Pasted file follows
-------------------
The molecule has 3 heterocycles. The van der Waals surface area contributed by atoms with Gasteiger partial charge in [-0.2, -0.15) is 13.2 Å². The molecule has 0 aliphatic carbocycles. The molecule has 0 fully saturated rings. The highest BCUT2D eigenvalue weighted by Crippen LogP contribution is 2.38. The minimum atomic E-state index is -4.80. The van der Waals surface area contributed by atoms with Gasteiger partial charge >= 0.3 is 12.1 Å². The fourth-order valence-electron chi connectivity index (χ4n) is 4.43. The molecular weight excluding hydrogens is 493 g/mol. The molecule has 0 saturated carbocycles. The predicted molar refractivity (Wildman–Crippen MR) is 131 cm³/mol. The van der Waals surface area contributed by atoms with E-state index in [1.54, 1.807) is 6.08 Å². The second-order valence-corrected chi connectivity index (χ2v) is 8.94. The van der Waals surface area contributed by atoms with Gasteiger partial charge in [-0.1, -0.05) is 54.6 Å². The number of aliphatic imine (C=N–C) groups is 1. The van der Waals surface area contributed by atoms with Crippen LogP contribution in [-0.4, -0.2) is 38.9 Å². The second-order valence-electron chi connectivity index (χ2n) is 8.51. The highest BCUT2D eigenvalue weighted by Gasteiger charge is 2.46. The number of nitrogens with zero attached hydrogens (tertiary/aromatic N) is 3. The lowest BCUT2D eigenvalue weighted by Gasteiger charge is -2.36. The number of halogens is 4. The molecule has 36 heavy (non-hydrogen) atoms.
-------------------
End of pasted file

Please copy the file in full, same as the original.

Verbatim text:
The molecule has 3 heterocycles. The van der Waals surface area contributed by atoms with Gasteiger partial charge in [-0.2, -0.15) is 13.2 Å². The molecule has 0 aliphatic carbocycles. The molecule has 0 fully saturated rings. The highest BCUT2D eigenvalue weighted by Crippen LogP contribution is 2.38. The minimum atomic E-state index is -4.80. The van der Waals surface area contributed by atoms with Gasteiger partial charge >= 0.3 is 12.1 Å². The fourth-order valence-electron chi connectivity index (χ4n) is 4.43. The molecular weight excluding hydrogens is 493 g/mol. The molecule has 0 saturated carbocycles. The predicted molar refractivity (Wildman–Crippen MR) is 131 cm³/mol. The van der Waals surface area contributed by atoms with E-state index in [1.54, 1.807) is 6.08 Å². The second-order valence-corrected chi connectivity index (χ2v) is 8.94. The van der Waals surface area contributed by atoms with Gasteiger partial charge in [-0.1, -0.05) is 54.6 Å². The number of aliphatic imine (C=N–C) groups is 1. The van der Waals surface area contributed by atoms with Crippen LogP contribution in [-0.4, -0.2) is 38.9 Å². The second-order valence-electron chi connectivity index (χ2n) is 8.51. The highest BCUT2D eigenvalue weighted by Gasteiger charge is 2.46. The number of nitrogens with zero attached hydrogens (tertiary/aromatic N) is 3. The lowest BCUT2D eigenvalue weighted by Gasteiger charge is -2.36. The number of halogens is 4. The molecule has 36 heavy (non-hydrogen) atoms.